Patient Information Resources

1089 Spadina Road
Toronto, AL M5N 2M7
Ph: 416-483-2654
Fax: 416-483-2654

Child Orthopedics
Spine - Cervical
Spine - Lumbar
Spine - Thoracic

View Web RX

« Back

I posted this question on our local physical therapy list-serve but didn't get any replies. I'm hoping you might have an answer for me. Is the WOMAC the only (or the best) way to measure outcomes before and after physical therapy for knee osteoarthritis? Are there other tools that have been tested that we can use? We are trying to find ways to measure results that are patient (or diagnosis)-specific.

In today's evidence-based medicine, patient satisfaction is important, but so are other measurable outcomes based on change in symptoms or physical function. In a recent study by physical therapists, three tools were used to measure change in knee function. Results were compared by looking at the reliability and responsiveness of these three tools. All patients (168 total) in the study had a diagnosis of knee osteoarthritis. The three tools compared included the most widely used scale that you mentioned: the Western Ontario and McMaster Universities Osteoarthritis Index or WOMAC. The other two patient surveys were the Knee Outcome Survey (KOS) and the Lower Extremity Functional Scale (LEFS). Each one of these self-report instruments measures function in slightly different ways. For example, the WOMAC looks at pain during activities, stiffness after prolonged positions, and ability to perform movements like standing up from a sitting position, dressing self, going up and down stairs, and walking. The KOS assesses limitations caused by pain, swelling, and joint instability. The LEFS looks more at the degree-of-difficulty someone has performing specific tasks during activities of daily living. Everyone in the study completed all three surveys before and after treatment. Treatment consisted of a physical therapy program of leg strengthening, stretching, balance, and agility exercises. The exercise program took place twice a week for six to eight weeks. Patients were followed for up to one-year at regular intervals (two months, six months, 12 months). The results showed that to measure change in knee function, all three tools are reliable and responsive. Therapists using these self-reported instruments may get slightly different information but all three surveys will reflect change and can therefore be used to obtain outcome measures. There was a trend observed with all three tools: the longer the follow-up, the less reliable the tools were to measure patients' responsiveness to treatment. There may be some specific reasons for this trend. For example, as people improve there may be less change occurring making it more difficult to measure change with these particular questions. There may also be differences in patient osteoarthritis that contribute to reduced observations of change. For example, someone with acute arthritis versus someone with a chronic condition may not respond to treatment in the same way. More studies are needed to examine these factors more closely but for now you can be assured that using any of these three tools for patients with knee osteoarthritis may help you measure results.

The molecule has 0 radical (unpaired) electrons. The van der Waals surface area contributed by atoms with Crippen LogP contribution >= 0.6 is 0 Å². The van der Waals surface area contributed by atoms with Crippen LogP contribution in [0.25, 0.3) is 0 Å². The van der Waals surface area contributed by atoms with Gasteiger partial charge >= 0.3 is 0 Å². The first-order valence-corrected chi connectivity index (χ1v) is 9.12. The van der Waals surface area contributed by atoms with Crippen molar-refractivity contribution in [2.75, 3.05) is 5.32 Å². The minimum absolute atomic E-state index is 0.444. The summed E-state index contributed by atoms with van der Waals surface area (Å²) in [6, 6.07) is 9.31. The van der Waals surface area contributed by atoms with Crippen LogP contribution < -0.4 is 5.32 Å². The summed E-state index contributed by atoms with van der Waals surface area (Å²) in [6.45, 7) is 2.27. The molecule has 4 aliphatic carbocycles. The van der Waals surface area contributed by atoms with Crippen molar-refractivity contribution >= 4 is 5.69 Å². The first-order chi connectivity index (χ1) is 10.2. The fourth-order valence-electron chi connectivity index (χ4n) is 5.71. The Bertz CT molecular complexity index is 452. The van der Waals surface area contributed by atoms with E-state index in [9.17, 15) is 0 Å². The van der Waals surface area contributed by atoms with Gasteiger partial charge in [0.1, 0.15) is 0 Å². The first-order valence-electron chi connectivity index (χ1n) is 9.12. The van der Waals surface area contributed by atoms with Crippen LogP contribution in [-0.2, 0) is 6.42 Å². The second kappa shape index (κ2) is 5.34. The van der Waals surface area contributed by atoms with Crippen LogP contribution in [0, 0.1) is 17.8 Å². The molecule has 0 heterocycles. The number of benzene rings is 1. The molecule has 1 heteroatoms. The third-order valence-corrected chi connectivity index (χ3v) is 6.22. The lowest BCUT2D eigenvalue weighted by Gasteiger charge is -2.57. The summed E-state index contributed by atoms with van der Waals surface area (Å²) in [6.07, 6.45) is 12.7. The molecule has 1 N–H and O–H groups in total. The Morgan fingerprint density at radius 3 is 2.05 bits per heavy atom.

« Back

*Disclaimer:*The information contained herein is compiled from a variety of sources. It may not be complete or timely. It does not cover all diseases, physical conditions, ailments or treatments. The information should NOT be used in place of visit with your healthcare provider, nor should you disregard the advice of your health care provider because of any information you read in this topic.

All content provided by eORTHOPOD® is a registered trademark of Mosaic Medical Group, L.L.C.. Content is the sole property of Mosaic Medical Group, LLC and used herein by permission.